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When the nominees were announced for this year’s makeup and hairstyling Oscar contenders, there was a surprise: Alongside box-office tentpoles Star Trek Beyond and Suicide Squad, there was an unassuming Swedish film, A Man Called Ove, which, as it happens, also earned a nomination in the foreign-language film category.
But maybe it shouldn’t have been so surprising, for it’s the second consecutive year that Ove‘s makeup and hairstyling nominees, Eva Von Bahr and Love Larson, found themselves nominated alongside two high-profile films. A year ago, their work on The 100-Year-Old Man Who Climbed Out the Window and Disappeared was nominated alongside Mad Max: Fury Road (the eventual winner) and The Revenant.
Director Hannes Holm’s film follows the emotional transformation of a grumpy widower named Ove, played by Rolf Lassgard, who was 59 when the film was shot. But despite the fact that his character also is 59, the actor’s relative youthfulness just didn’t fit the role. “Rolf looks much younger,” explains Von Bahr, “and you don’t get that grumpy-old-man feeling.”
So the makeup artists chose to create a silicone prosthetic to age their actor by covering his hair. Von Bahr personally “punched” the hair into the prosthetics employed, a laborious process since it involved single-use prosthetics — meaning a new one was used for each day of the 30-day shoot. Using a prosthetic wasn’t part of the original plan, but because the actor had another acting commitment, shaving his head wasn’t an option.
As a result, Lassgard spent two and a half hours each day being transformed into his character.
“It also is complicated to do a prosthetic where half the actor’s skin is his own and the rest is silicone, since Rolf’s face could turn red while the silicone didn’t,” adds Larson. “It would have been so much easier to paint Rolf the same color as the prosthetic because then we would have been safe. But since we wanted everything as natural-looking as possible, we matched the prosthetic to Rolf’s own skin.”
Star Trek Beyond
Joel Harlow and Richard Alonzo
Out of the 56 individual, complex prosthetic makeup characters that Harlow (who won a hair/makeup Oscar in 2010 for the first Star Trek reboot), Alonzo and their team created for Star Trek Beyond, they most enjoyed transforming Sofia Boutella (Kingsman) into alien scavenger Jaylah. The process took two and a half to three hours every morning. “Jaylah was a favorite because of the precision and beauty that Alonzo brought to her on a daily basis. Keeping her clean through fighting and atmosphere was no easy task,” Harlow says. “That makeup, however, wouldn’t be a character without the performance of Sophia to bring it to life, which she did with incredible skill.” The process started months before the team even met the actress. In consultation with the film’s director, Justin Lin, they tested four variations of their design on a body double to see them in the three-dimensional world. Once they settled on a design, they built molds in silicone based on Boutella’s facial structure. Then the hair team stepped in, creating a prosthetic forehead that would be applied to Boutella’s head after it had been covered with a bald cap. “This prosthetic had a subtle raised demarcation,” Harlow continues. “Once the prosthetic was applied, we painted it. The color palette, though appearing white, is actually five separate colors. This creates a realistic skin impression, as opposed to just a flat white color, which would have read as clown-like. After this pass, the black line work on her face was done, painstakingly carefully, since any overlap of black onto the ‘white’ skin would be impossible to paint over.” After Boutella’s prosthetics were in place, then eyelashes, eye makeup, contact lenses, dentures and a wig were applied and installed, completing the transformation.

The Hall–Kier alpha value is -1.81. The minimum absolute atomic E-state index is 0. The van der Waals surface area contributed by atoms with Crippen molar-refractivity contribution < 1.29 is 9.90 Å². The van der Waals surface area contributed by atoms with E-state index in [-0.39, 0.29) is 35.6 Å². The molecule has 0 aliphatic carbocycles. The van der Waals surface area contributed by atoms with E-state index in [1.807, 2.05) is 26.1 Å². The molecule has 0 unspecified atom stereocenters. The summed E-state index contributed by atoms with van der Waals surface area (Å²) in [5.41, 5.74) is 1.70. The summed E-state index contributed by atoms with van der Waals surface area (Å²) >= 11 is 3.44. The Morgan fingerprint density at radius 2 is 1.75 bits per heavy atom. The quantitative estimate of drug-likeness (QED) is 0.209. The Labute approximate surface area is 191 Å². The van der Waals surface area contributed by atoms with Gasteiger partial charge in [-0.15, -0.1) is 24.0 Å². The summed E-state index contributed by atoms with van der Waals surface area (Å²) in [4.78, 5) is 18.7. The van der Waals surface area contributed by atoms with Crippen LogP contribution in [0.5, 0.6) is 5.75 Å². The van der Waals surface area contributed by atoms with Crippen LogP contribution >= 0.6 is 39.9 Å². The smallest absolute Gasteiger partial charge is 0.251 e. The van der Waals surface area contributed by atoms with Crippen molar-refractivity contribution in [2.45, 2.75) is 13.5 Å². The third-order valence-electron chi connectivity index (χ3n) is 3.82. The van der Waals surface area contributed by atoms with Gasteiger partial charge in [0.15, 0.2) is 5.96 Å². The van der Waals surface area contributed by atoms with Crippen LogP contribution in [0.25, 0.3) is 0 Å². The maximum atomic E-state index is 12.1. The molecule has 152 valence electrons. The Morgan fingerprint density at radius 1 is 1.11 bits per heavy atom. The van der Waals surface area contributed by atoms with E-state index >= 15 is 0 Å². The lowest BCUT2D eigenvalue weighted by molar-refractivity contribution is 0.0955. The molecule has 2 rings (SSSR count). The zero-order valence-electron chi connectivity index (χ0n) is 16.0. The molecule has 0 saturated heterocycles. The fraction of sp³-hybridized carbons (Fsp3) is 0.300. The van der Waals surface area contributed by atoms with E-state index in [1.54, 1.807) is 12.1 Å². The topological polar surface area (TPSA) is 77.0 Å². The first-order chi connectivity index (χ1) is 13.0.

Alessandro Bertolazzi, Giorgio Gregorini and Christopher Nelson
Speaking on behalf of the first-time Oscar-nominated hair/makeup team from Suicide Squad, makeup effects artist Bertolazzi says that re-creating the Joker (Jared Leto) was one of the biggest challenges, mainly because he’s a character audiences have seen in so many iterations on film and in TV. “There have been many previous, amazing Jokers,” Bertolazzi says. “There were great expectations from everyone, so I was a little nervous. The makeup has many layers — veins, bruises, scars, so much of everything. It was like a copy of a Francis Bacon painting, but really exciting to create.”
A version of this story first appeared in a February standalone issue of The Hollywood Reporter magazine. To receive the magazine, click here to subscribe.
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